An exhibition in Rome gives life again to a particular kind of art: that one which in the past has been denied, demeaned or obliterated. Now this art can rise like a phoenix from the rubble to reveal itself once again.
The first section of the Roman exhibition is dedicated to the recovery and protection activities carried out by the Carabinieri for the Protection of Cultural Heritage.
It starts with two archaeological finds: a Lucanian krater dated to the 5th-4th century BC and an Etruscan black-figure hydria from the 6th century.
Six paintings belonging to the collections of the National Museum of San Matteo in Pisa open the first section of the exhibition. Along with eleven other works, they were entrusted in 2002 to a Tuscan art restorer who, at the end of his conservative restorations, returned only seven of them, selling twelve to art dealers.
The buyers, unaware of their illegal origin, handed the paintings over to French and Swiss companies, which in turn sold them to wealthy foreign collectors. One painting in particular, an oil on board with a gold background depicting “Our Lady of Sorrows”, after passing through the hands of an antiquarian from Lucca and then a foreign company, was displayed at the Maastricht Market Exhibition in Holland.
Here it was recognized by a group of Flemish art experts and put up for sale for a very high value. Thanks to the investigations of the Carabinieri for the Protection of Cultural Heritage and the subsequent international rogatory letters issued by the Judicial Authority of Pisa, it was possible to locate the paintings in the possession of Italian and foreign collectors and art dealers. Activities to recover the last two missing paintings are ongoing.
The second section presents works from the Marche region, which was hit hard by the earthquake that devastated Central Italy in August 2016. Some of the artifacts are from the collections at the museums in the towns of Force and Comunanza, closed to the public due to the damage caused by the earthquake and currently being restored.
The Museums of Force and Comunanza are located in ancient buildings of high architectural value and, along with eight other buildings belonging to the Diocese of “San Benedetto del Tronto, Ripatransone and Montalto”, are part of the “Sistini Museums” group created in 1998 - a successful combination of the Diocese, the province and the municipalities - in an area of the Marche territory known as Piceno.
This area was well-known for the figure of Felice Perretti, who was born there and elected as Pope Sixtus V in 1585. From 1566 to 1571, as bishop of Sant’Agata dei Goti near Benevento, and from 1571 to 1577 as prelate of Fermo, the future pope strongly influenced the historical and cultural features of the Marche region to which he was closely related by birth, as it is documented by the numerous gifts and privileges granted to the area.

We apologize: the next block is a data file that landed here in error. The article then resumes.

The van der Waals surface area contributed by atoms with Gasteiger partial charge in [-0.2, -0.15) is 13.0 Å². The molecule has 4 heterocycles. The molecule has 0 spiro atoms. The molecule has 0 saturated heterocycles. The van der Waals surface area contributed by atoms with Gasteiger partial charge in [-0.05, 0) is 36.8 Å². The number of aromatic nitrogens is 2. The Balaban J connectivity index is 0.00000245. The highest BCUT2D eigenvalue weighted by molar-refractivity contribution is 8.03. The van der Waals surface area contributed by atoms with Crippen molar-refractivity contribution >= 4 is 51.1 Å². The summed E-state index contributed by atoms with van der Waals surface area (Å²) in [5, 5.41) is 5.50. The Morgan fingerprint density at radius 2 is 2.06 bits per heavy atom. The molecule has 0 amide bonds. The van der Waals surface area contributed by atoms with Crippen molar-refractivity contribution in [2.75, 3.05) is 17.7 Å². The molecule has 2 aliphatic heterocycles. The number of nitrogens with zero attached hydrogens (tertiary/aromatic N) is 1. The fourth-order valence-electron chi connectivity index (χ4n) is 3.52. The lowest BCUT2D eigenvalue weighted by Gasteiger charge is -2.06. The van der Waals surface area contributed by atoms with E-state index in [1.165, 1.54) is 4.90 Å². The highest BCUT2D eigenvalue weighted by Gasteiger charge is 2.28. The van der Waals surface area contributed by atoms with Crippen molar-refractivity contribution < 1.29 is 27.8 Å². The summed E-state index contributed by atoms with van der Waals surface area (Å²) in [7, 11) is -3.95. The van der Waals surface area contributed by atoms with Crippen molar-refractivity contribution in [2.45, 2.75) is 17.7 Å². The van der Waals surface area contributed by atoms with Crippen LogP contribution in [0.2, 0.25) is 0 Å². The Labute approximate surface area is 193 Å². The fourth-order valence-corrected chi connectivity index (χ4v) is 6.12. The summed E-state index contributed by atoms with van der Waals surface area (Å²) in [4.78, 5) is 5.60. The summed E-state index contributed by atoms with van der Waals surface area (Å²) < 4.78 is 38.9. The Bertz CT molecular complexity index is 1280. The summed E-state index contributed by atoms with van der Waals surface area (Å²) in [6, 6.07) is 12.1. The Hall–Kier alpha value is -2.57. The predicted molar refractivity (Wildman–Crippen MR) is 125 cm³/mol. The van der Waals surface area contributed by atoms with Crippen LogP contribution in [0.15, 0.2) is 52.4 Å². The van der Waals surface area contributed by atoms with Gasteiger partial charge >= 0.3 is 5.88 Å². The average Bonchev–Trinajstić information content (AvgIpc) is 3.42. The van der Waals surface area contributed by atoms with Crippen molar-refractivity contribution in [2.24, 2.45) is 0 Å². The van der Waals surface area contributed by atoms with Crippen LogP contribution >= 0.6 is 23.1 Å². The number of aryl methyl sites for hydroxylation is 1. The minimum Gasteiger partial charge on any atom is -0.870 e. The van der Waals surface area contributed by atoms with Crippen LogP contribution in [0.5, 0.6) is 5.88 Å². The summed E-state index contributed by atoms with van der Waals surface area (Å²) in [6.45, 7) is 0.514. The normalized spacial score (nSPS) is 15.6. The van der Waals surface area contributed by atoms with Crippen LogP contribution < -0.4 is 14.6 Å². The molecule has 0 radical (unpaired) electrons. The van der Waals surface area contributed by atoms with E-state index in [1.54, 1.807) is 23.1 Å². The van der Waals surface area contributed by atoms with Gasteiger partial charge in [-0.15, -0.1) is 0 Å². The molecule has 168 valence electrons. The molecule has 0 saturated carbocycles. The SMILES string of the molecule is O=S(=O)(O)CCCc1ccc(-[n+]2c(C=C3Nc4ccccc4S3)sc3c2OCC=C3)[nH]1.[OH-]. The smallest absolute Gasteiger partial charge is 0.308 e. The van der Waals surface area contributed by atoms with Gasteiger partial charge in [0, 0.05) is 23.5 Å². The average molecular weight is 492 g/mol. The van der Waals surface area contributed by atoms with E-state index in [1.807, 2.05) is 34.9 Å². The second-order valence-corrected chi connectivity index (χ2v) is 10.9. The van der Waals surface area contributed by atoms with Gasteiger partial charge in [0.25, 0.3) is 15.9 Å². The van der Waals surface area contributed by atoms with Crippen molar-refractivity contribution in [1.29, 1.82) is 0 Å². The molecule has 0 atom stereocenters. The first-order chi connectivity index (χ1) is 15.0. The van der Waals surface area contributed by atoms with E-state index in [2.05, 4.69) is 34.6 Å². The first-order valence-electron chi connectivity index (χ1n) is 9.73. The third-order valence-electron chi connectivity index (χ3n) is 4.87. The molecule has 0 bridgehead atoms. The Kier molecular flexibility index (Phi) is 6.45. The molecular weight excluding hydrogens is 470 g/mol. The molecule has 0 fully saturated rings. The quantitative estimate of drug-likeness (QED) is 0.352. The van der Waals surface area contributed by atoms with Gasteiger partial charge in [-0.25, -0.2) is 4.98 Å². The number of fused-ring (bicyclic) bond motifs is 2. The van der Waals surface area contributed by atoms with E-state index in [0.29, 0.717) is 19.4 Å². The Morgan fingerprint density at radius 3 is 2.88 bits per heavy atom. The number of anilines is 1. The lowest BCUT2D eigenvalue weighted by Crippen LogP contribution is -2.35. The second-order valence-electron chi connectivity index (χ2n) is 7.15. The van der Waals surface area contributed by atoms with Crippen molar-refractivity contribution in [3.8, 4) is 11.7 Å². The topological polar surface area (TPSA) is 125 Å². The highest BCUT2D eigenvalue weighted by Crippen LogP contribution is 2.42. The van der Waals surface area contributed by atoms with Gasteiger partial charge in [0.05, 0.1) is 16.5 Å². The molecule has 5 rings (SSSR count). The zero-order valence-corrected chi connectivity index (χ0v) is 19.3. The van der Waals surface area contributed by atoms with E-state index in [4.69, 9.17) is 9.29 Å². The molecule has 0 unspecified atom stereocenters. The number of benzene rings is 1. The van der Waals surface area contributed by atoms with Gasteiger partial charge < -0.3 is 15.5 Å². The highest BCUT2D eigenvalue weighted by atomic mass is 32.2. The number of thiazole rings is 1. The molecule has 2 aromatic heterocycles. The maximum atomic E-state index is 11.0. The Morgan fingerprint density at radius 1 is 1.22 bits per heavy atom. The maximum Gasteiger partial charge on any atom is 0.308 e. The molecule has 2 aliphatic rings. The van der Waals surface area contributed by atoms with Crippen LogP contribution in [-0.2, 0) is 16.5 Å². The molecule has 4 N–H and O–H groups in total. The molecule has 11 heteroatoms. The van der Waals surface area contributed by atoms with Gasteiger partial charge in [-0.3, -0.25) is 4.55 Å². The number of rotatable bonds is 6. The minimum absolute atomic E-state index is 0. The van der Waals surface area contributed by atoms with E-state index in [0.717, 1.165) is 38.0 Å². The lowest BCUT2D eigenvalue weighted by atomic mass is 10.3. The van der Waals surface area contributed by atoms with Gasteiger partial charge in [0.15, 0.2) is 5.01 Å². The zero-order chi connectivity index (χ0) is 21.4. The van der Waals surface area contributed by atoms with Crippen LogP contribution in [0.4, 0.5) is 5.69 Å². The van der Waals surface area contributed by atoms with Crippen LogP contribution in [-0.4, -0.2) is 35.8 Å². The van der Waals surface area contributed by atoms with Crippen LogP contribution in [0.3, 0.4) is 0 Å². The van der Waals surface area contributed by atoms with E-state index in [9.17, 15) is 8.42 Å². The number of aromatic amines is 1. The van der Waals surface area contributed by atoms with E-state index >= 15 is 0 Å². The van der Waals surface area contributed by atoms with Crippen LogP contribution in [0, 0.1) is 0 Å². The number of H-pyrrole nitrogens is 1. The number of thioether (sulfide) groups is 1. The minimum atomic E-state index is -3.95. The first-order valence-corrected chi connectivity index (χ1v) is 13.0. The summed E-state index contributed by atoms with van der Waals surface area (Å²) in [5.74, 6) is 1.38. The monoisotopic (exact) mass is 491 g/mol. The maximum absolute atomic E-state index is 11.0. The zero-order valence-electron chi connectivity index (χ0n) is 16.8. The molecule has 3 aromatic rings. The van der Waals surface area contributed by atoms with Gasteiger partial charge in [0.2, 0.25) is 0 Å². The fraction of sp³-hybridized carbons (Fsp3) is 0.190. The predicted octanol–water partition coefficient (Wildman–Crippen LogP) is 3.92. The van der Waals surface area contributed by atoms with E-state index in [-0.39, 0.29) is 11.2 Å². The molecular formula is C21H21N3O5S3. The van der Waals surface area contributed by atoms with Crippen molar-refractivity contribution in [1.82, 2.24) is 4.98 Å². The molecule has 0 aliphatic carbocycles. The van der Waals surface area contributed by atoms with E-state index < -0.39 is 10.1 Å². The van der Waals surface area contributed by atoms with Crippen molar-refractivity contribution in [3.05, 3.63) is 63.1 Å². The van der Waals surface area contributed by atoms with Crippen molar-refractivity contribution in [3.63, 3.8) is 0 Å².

Whereas the Christ wearing the tunic from the Museum of Force (11th-12th century) represents a remarkable specimen of medieval art, the two paintings attributed to Giuseppe Ghezzi (1634-1721), one from the Museum of Comunanza, the other from the Museum of Ascoli Piceno, along with that by Ubaldo Ricci (1669-1719) from the church of Santa Maria Assunta at Cassignano, reveal an interesting phase of the Late Baroque period linked to the works of the great Carlo Maratta, who was also from Marche and who had close connections with the two artists in Rome.
Finally, the third section focuses on damage to artistic heritage caused by humans, especially in times of war and conflict, which, unfortunately, is of great relevance at the moment.
The events of World War II were particularly significant for Italy. The case of the Benevento Cathedral is emblematic: the building was struck by Allied bombs in September 1943 and almost completely razed to the ground. The only parts that remained standing were the façade and the mighty bell tower. It was generally thought that the only surviving elements of the two ambons - attributed to Nicola da Monteforte and signed and dated to 1311 - were the five pieces preserved and exhibited at the Sannio Museum in Benevento.
In the spring of 1981 however, while searching through the rubble of marble deposited in one of the Archbishop’s houses during the post-war period, all the lions and griffins that had formed the two parchments were revealed one-by-one, along with fragments of the columns that surmounted them. Other fragments of the sculptures, capitals and marble slabs that made up the sides of the ambons, along with the base of the Paschal candle featuring Caryatids and the spiral-shaped shaft of the column that was set upon it, were also discovered. These items are currently waiting to be transferred to the new Diocesan Museum, whose first segment was inaugurated a few months ago.
This exhibition is a great opportunity to see the elements of Monteforte’s pulpits together again after over 60 years since their separation with parts found in the Sannio Museum and others among the rubble of the destroyed cathedral. The section on the Benevento area would not be complete without exhibiting part of the Treasure which Vincenzo Maria Orsini, archbishop of Benevento (1686-1724) and later Pope Benedict XIII (1724-1730), wanted to give to Benevento. It also survived the destruction of 1943 and was judged to be one of the most important and renowned Treasuries of the Pontifical State by Xavier Barbier de Montault in 1789.
(The beauty re-found, Musei Capitolini, Rome, until November 26th)
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